Why our greatest mental health challenge is still ahead

(Photo: Unsplash/Jordan McQueen)

I wonder what it's going to feel like as we come out of lockdown – albeit gradually.

As I've thought about this, my mind has turned to my own experiences of reverse culture shock – those experiences of being away in another culture and coming back home.

Whilst the idea of culture shock - the psychological, emotional and cultural impact of entering a new culture - is well known, the idea that when you re-enter your home culture there can be a "reverse" culture shock is less well understood.

My first experience of reverse culture shock was on returning from my Gap year in 1986 from Taiwan. At age 21 the experience of culture shock had been profound, but the reverse aspect of it knocked me for six. I remember the shock of seeing grass verges and green hills once again and entering a supermarket to be overwhelmed with the choice of crisp flavours that assaulted me. I remember the joy of the first moments of re-uniting with family, followed by the disappointment, judgement and realisation that I had fundamentally changed and my home and those I loved had changed as well.

My other experience was taking 12 business people on a 10-day camping trip to Mozambique - camping under the stars in a rural village where you never knew what was for breakfast or dinner and where your safety was always your paramount concern. As we travelled back to the UK we allowed the business people one night in a 3 star hotel in Maputo before flying back.

As people came down to breakfast the following morning, they started asking why there wasn't any apple juice or tomato juice for breakfast - because that is what you would expect from a hotel. The day before they would have been grateful for anything, but now their expectations were raised of what the new normal should be and they were disappointed.

We've all been on a journey over the last year. Our routines have changed. Our relationships have changed. Things that we once took for granted have not been possible. We've lost physical contact with loved ones and work colleagues. We've become used to a new way of life, a new way of doing things.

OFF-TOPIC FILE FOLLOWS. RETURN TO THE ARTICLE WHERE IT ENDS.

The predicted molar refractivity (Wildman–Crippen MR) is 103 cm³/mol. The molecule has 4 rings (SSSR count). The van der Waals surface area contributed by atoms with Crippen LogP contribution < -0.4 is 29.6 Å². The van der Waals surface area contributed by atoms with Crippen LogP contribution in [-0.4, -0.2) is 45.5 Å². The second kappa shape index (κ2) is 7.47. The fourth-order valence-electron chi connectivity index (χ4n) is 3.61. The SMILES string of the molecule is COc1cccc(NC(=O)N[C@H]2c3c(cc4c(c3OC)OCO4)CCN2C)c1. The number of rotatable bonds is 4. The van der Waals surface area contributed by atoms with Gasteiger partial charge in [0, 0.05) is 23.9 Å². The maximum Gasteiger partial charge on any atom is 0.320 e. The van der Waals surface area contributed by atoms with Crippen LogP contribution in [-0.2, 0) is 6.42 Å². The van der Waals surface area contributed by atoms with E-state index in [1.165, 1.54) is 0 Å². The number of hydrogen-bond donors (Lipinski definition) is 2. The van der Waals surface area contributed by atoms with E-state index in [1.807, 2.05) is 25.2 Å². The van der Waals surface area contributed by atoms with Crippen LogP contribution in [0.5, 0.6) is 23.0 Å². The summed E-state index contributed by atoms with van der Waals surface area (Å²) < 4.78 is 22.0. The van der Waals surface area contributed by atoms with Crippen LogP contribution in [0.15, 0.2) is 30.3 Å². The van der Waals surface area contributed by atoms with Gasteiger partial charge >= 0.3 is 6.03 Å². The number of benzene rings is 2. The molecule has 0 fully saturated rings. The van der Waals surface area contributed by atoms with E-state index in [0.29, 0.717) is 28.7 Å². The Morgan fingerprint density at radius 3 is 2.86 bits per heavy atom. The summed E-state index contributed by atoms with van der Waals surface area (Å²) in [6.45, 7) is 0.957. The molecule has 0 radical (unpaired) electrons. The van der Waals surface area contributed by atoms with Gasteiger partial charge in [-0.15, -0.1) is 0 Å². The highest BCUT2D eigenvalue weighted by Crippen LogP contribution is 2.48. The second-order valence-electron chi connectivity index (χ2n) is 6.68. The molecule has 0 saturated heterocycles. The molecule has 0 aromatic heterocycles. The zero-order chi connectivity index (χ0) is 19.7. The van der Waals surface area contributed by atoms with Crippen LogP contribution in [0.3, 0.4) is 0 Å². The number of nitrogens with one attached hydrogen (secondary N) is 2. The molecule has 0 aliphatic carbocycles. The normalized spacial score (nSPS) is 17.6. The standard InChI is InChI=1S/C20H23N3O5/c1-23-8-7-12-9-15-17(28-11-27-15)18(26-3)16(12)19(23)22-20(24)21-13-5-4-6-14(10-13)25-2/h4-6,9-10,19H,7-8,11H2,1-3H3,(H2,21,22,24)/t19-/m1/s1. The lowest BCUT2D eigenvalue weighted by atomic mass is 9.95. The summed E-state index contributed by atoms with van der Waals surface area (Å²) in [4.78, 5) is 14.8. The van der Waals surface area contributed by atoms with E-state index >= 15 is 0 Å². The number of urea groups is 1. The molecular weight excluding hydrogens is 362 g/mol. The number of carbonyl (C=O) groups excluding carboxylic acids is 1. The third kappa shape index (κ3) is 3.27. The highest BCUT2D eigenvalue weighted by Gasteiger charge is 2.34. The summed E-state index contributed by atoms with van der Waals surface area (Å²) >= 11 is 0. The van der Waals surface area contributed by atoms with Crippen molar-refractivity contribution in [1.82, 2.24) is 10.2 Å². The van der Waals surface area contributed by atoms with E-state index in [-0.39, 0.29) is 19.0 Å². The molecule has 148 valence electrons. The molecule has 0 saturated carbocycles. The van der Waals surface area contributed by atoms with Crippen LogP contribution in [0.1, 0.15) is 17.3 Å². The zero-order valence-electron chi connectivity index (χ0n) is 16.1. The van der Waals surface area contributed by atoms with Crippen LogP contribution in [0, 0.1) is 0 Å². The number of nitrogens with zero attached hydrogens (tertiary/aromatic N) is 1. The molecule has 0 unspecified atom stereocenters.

During this pandemic we may not have been to a foreign country, but our homes and relationships have been changed forever and insecurity, uncertainty and anxiety have become daily companions as a result.

And because of this, I think re-entry will be harder than we think, and our greatest mental health challenges may still be ahead of us.

So, what we can learn from what we know about reverse culture shock that can help us navigate this next season?

Regardless of the speed at which lockdown lifts and the fact that space, face, and washing hands will be part of the norm for many years to come, reverse culture shock teaches us we will go through several phases.

First, there will be a honeymoon period where we will all be delighted to do things together again, party and eat out, mix, go to church and for many people, go back to the office.

Second, that honeymoon period will end and there will be moments of disillusionment as we realise that we have changed and everyone else has changed as well.

Third, there will be a period of re-adjustment as we question our purpose, think through what we want to be doing with the rest of our lives and make choices about old habits that we want back and those that are gone for good.

We will have a myriad of choices to make about how we want to build back better and that should fill us with hope.

But even if we anticipate what is coming, the question remains: how can we help people re-adjust?

We need to give permission for everyone to recognise that we will all go through reverse culture shock at different speeds. Our experiences have been different, and our re-entry will be different. Different for homeschoolers, home-workers, key workers, retired people and those who have lost loved ones.

Different personality types will also respond differently; some will want to get on immediately with re-building and partying, and others will need time to process what has happened.

Reverse culture shock should show us the psychological and emotional rollercoaster we will experience - from honeymoon periods of joy to the depths of despair. We will need to be kind to one another and show each other grace.

Through the YourNeighbour campaign we have seen that the Church in the UK can have a major role to play in creating safe and supportive spaces in which people can reflect on their journey through lockdown – whatever their experience – and where the Church can truly be a good neighbour in preparing people for the reverse culture shock that is ahead.

Simon Barrington is the Chair of Trustees of Kintsugi Hope – a partner of the YourNeighbour campaign.